- Pariti’s Matthew Ford argues his company’s partnerships allow the best of both worlds for both parties. Scalable Capital’s Adam French says the robo advice service is set to announce tie ups with more traditional financial players that will help lower the cost of customer acquisition.
- Collaboration is not optional, according to Craig Illey of Atom Bank, who says for larger banks to survive they will need to partner with disruptors. “No bank can operate across the whole of the services it needs to without fintechs,” he said.
Fintech synergies in action
Nikolay Storonsky, Founder and CEO, Revolut
Nick Harding, Founder and CEO, Lending Works
- Nikolay Storonsky of Revolut, which has recently branched out into lending with a deal with Lending Works to its nearly 600k customers is uneasy about the notion his fintech firm is becoming a bank. “What we offer is better than a bank,” he said.
- Nick Harding of Lending Works says Storonsky (as well as Monzo’s Tom Blomfield) need a new word for their services rather than banking.
- He adds that the two companies’ tie-up is now live but they still need to build a new credit model to fit their new (potential) customers in order scale up, following a question by this session’s moderator AltFi’s Ryan Weeks as to why he was rejected in recent days from a small loan.
Why we're launching a bank
Jaidev Janardana, CEO, Zopa
- Jaidev Janardana of Zopa says people are ask him either think he is a masochist or a traitor.
- The reason has not got today with either of these. “We think it is best to achieve our vision for customers to believe Zopa is the best place for our money,” he said.
- Zopa will aim offer a full spectrum of consumers’ financial needs and is uniquely positioned to do so.
- The firm will not do either current accounts or SME lending, however. But Janadarna says traditional banks have been overcharging for their services and therein is Zopa and others’ opportunity to disrupt the market.
Cracking the IFA market: What needs to be done?
Richard Wazacz, Head of Octopus Choice, Octopus Choice
Julia Groves, Partner & Head of Crowdfunding, Downing
Harriet Greenen, Deputy business features editor, City AM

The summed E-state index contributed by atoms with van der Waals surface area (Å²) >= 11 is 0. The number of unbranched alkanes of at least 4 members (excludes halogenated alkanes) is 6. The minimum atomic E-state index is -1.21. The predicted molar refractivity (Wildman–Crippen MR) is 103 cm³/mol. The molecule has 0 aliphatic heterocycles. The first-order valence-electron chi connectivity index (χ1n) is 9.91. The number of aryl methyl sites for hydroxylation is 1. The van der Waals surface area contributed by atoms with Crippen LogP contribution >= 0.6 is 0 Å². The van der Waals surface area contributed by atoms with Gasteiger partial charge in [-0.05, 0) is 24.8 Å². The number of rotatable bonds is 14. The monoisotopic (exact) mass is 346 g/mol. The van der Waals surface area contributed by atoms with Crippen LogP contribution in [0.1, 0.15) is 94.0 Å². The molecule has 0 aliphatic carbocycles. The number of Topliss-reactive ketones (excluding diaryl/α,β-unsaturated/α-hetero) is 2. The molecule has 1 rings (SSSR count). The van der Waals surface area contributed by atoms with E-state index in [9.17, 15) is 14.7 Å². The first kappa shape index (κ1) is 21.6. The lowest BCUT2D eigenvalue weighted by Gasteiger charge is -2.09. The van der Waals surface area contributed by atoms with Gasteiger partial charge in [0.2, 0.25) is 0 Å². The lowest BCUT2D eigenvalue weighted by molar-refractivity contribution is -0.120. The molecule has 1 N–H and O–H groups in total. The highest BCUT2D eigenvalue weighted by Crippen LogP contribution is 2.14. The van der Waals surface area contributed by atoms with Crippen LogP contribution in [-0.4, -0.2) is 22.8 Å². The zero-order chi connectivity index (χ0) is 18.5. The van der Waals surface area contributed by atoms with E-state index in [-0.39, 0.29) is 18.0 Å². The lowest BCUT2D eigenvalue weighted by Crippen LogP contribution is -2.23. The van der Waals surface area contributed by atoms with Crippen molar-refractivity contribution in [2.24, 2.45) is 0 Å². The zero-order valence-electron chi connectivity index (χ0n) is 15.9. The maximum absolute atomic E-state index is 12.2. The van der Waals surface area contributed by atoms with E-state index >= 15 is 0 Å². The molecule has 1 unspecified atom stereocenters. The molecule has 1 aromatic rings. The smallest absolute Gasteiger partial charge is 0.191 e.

Ceri Williams, Investor Operations, RateSetter
Jake Wombwell-Povey, CEO and Co-founder, Goji
Iain Niblock, CEO and Co-founder, Orca Money
- Ceri Williams of Rates setter says IFAs are used to buying unitised and standardised products. “however, this is a way to protect client assets against inflation.”
- Octopus Choice’s Richard Wazacz says these investors tend to be cautious of new investment markets but he says most people use IFAs at some point in the life many value the
- Julia Groves of Downing asset management questions how necessary IFAs are to the P2P industry considering the market is now more than £10bn in size.
- Jake Wombell-Povey said that the Innovative Finance ISA will be a game changer for the opening of the market to IFAs.
- City AM’s Harriet Green asks the question whether this will put pressure on the industry given the scale of the cash waiting on the side-lines.
- Groves adds as the last comment of the session that she envisages many financial advisors simply being disrupted by the growing market for robo-advice.
Standardisation, positioning, or track record: What's the key for long‐term capital managers?
Gabriella Kindert, Head of Alternative Credit, NN IP
Rod Lockhart, Managing Director, LendInvest Capital
Andrew Holgate, Co-Founder and Chief Credit Officer, Assetz Capital
Robert Stafler, Founder and CEO, Fintex Capital
Jeremiah Silkowski, Founder and CEO, SQN Capital
Peter Renton, Founder, Lend Academy
- Gabriella Kindert, head of alternative credit at NN IP says she is trying to convince her board about the investment opportunities in alternative lending platforms but there are several hurdles – mostly regulatory.
- Robert Stafler of Fintex Capital says his firm has issued over $75m of bonds in the space, but that few pension funds apart from Aegon have taken the opportunity to help grow the asset class.
- LendInvest Capital’s Rod Lockhart says he believes there is a strong argument for alternative credit within a multi-asset portfolio of longer term investors.
- Kindert adds that a major problem across the broader alternative credit spectrum is a lack of suitable data in the field. Andrew Holgate of Assetz Capital concurs and says before data is trusted and transparent very large investors will struggle to trust it.